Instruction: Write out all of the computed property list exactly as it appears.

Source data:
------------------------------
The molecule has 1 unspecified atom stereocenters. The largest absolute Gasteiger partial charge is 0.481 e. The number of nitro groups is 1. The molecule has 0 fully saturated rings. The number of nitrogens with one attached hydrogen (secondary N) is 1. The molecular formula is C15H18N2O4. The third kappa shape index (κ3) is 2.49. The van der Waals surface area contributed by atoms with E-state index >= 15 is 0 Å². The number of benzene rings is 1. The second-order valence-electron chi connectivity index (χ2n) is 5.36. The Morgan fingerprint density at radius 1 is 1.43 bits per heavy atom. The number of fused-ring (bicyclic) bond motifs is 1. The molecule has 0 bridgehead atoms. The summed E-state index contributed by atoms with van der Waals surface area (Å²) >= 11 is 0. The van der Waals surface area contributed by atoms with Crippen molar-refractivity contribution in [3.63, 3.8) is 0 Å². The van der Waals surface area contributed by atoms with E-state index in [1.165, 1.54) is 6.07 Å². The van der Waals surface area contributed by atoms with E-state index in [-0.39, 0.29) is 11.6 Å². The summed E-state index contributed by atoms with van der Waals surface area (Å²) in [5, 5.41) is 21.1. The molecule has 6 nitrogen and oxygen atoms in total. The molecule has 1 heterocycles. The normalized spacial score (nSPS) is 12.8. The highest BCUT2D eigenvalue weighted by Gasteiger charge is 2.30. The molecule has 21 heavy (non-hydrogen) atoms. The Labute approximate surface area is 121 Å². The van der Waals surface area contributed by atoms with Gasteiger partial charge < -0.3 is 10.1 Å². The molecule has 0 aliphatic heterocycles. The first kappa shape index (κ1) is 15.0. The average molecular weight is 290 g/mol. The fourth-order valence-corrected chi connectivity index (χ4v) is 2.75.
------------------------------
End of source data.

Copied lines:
The molecule has 1 unspecified atom stereocenters. The largest absolute Gasteiger partial charge is 0.481 e. The number of nitro groups is 1. The molecule has 0 fully saturated rings. The number of nitrogens with one attached hydrogen (secondary N) is 1. The molecular formula is C15H18N2O4. The third kappa shape index (κ3) is 2.49. The van der Waals surface area contributed by atoms with E-state index >= 15 is 0 Å². The number of benzene rings is 1. The second-order valence-electron chi connectivity index (χ2n) is 5.36. The Morgan fingerprint density at radius 1 is 1.43 bits per heavy atom. The number of fused-ring (bicyclic) bond motifs is 1. The molecule has 0 bridgehead atoms. The summed E-state index contributed by atoms with van der Waals surface area (Å²) >= 11 is 0. The van der Waals surface area contributed by atoms with Crippen molar-refractivity contribution in [3.63, 3.8) is 0 Å². The van der Waals surface area contributed by atoms with E-state index in [1.165, 1.54) is 6.07 Å². The van der Waals surface area contributed by atoms with E-state index in [-0.39, 0.29) is 11.6 Å². The summed E-state index contributed by atoms with van der Waals surface area (Å²) in [5, 5.41) is 21.1. The molecule has 6 nitrogen and oxygen atoms in total. The molecule has 1 heterocycles. The normalized spacial score (nSPS) is 12.8. The highest BCUT2D eigenvalue weighted by Gasteiger charge is 2.30. The molecule has 21 heavy (non-hydrogen) atoms. The Labute approximate surface area is 121 Å². The van der Waals surface area contributed by atoms with Gasteiger partial charge < -0.3 is 10.1 Å². The molecule has 0 aliphatic heterocycles. The first kappa shape index (κ1) is 15.0. The average molecular weight is 290 g/mol. The fourth-order valence-corrected chi connectivity index (χ4v) is 2.75.